Saturday 25 November 2017

Bach of the net! This Samba star showed there's more to Brazil than soccer

George Hamilton

Football's Confederations Cup – the warm-up for the World Cup next year – took me on a first adventure to the wonderland that is Brazil. Believe all you've ever heard. Samba bands and soccer on the beach.

While there's enough to foment discord that brought tens of thousands on to the streets, the feel-good factor is still intense.

Brazil mightn't be the first place you'd think of in terms of classical music. But there was Moreau Gottschalk, the Chopin of the Creoles as he was known, the American composer whose extensive travels in South America coloured his work.

His first symphony, A Night in the Tropics, has its roots in the music of Brazil, with its syncopated score for brass. Poor Gottschalk died there, after collapsing on stage in Rio de Janeiro.

Then there's the man who sounds like he might be managing Tottenham Hotspur – Heritor Villa-Lobos. He was born in Rio in 1887 into a family with an interest in the arts. His father was a librarian, and a bit of a musician. His aunt loved Bach.

They gave the little boy a viola, but he was too small to get it under his chin, so he played it like a cello, and the cello would become his favourite instrument. He learned to play the guitar and the clarinet as well.

Heritor was only 12 when his dad died from malaria. All he had to contribute to the household – the way it was at the time, his mother had no career – was his music, so he would go out to play.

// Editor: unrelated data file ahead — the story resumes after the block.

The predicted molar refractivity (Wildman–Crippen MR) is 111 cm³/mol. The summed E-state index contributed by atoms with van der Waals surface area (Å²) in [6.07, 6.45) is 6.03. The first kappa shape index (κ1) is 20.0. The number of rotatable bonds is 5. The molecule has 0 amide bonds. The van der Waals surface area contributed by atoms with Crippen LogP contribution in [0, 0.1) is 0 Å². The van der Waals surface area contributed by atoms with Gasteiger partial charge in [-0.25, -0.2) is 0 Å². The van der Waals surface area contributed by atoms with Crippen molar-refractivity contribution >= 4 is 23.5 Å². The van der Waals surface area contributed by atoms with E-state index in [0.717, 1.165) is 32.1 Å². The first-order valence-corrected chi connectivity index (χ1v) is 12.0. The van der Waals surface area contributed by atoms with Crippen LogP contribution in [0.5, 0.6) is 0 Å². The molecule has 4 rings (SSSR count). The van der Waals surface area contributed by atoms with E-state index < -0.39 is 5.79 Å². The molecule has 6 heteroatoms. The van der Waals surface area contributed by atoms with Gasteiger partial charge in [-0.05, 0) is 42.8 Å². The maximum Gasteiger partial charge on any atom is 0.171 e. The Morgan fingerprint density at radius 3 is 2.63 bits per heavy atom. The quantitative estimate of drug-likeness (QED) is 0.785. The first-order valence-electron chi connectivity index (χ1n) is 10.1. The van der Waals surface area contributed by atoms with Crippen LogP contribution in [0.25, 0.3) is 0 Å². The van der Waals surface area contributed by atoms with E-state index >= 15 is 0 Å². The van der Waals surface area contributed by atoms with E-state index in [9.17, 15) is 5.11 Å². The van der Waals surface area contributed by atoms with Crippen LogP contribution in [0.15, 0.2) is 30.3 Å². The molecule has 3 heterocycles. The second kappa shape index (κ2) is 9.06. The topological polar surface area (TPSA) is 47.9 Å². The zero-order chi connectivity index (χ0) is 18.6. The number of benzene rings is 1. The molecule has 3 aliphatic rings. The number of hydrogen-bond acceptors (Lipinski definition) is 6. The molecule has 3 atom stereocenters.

This wasn't the classics, not the music his father and his aunt would have loved, more the street music they wanted to hear in the cafés, and the kind of thing that would be played in picture houses to back up silent movies.

Things obviously settled down at home, for he felt free enough around the time he was 18 to take off and travel the vastness of Brazil. No easy thing in those days.

It was to prove a seminal period in his life. All that he learned of native music and rhythms would come to colour what he'd produce when he became a serious composer.

That followed his marriage to Lucília Guimarães, who was a pianist. She was instrumental in getting him to give up performing and get down to some serious writing. Heritor went at it with gusto. His output was immense.

He's best remembered for his Bachianas Brasileiras. The clue is in the title. This is Villa-Lobos saluting the German master his aunt had swooned over, nine very different pieces – for voice, for chamber ensemble and for orchestra – that marry the rhythms and colour of Brazilian music to a template laid down by the master of the Baroque.

George Hamilton presents The Hamilton Scores on RTÉ lyric fm from 10am each Saturday.

ghamilton@independent.ie

Irish Independent

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